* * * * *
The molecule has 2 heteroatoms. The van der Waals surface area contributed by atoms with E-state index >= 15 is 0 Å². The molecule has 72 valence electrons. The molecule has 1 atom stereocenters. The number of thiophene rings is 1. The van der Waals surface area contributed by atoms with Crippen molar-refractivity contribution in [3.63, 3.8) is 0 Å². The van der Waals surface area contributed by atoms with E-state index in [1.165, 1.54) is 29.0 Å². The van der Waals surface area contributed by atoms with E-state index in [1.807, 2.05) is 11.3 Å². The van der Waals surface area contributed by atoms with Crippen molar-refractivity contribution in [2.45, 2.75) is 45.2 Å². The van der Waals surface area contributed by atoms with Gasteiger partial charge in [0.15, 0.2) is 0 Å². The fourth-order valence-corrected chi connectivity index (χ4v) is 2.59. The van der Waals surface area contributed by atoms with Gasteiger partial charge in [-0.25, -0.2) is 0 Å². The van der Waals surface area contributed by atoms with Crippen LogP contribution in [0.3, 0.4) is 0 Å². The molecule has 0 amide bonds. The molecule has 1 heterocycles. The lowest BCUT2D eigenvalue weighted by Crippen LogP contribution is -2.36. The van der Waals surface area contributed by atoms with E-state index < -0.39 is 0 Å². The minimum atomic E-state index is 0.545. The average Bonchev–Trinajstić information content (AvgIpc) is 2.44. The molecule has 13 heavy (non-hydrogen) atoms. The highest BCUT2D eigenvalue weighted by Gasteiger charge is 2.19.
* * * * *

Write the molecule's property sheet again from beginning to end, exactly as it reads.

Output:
The molecule has 2 heteroatoms. The van der Waals surface area contributed by atoms with E-state index >= 15 is 0 Å². The molecule has 72 valence electrons. The molecule has 1 atom stereocenters. The number of thiophene rings is 1. The van der Waals surface area contributed by atoms with Crippen molar-refractivity contribution in [3.63, 3.8) is 0 Å². The van der Waals surface area contributed by atoms with E-state index in [1.165, 1.54) is 29.0 Å². The van der Waals surface area contributed by atoms with E-state index in [1.807, 2.05) is 11.3 Å². The van der Waals surface area contributed by atoms with Crippen molar-refractivity contribution in [2.45, 2.75) is 45.2 Å². The van der Waals surface area contributed by atoms with Gasteiger partial charge in [0.15, 0.2) is 0 Å². The fourth-order valence-corrected chi connectivity index (χ4v) is 2.59. The van der Waals surface area contributed by atoms with Gasteiger partial charge in [-0.25, -0.2) is 0 Å². The van der Waals surface area contributed by atoms with Crippen LogP contribution in [0.3, 0.4) is 0 Å². The molecule has 0 amide bonds. The molecule has 1 heterocycles. The lowest BCUT2D eigenvalue weighted by Crippen LogP contribution is -2.36. The van der Waals surface area contributed by atoms with E-state index < -0.39 is 0 Å². The minimum atomic E-state index is 0.545. The average Bonchev–Trinajstić information content (AvgIpc) is 2.44. The molecule has 13 heavy (non-hydrogen) atoms. The highest BCUT2D eigenvalue weighted by Gasteiger charge is 2.19.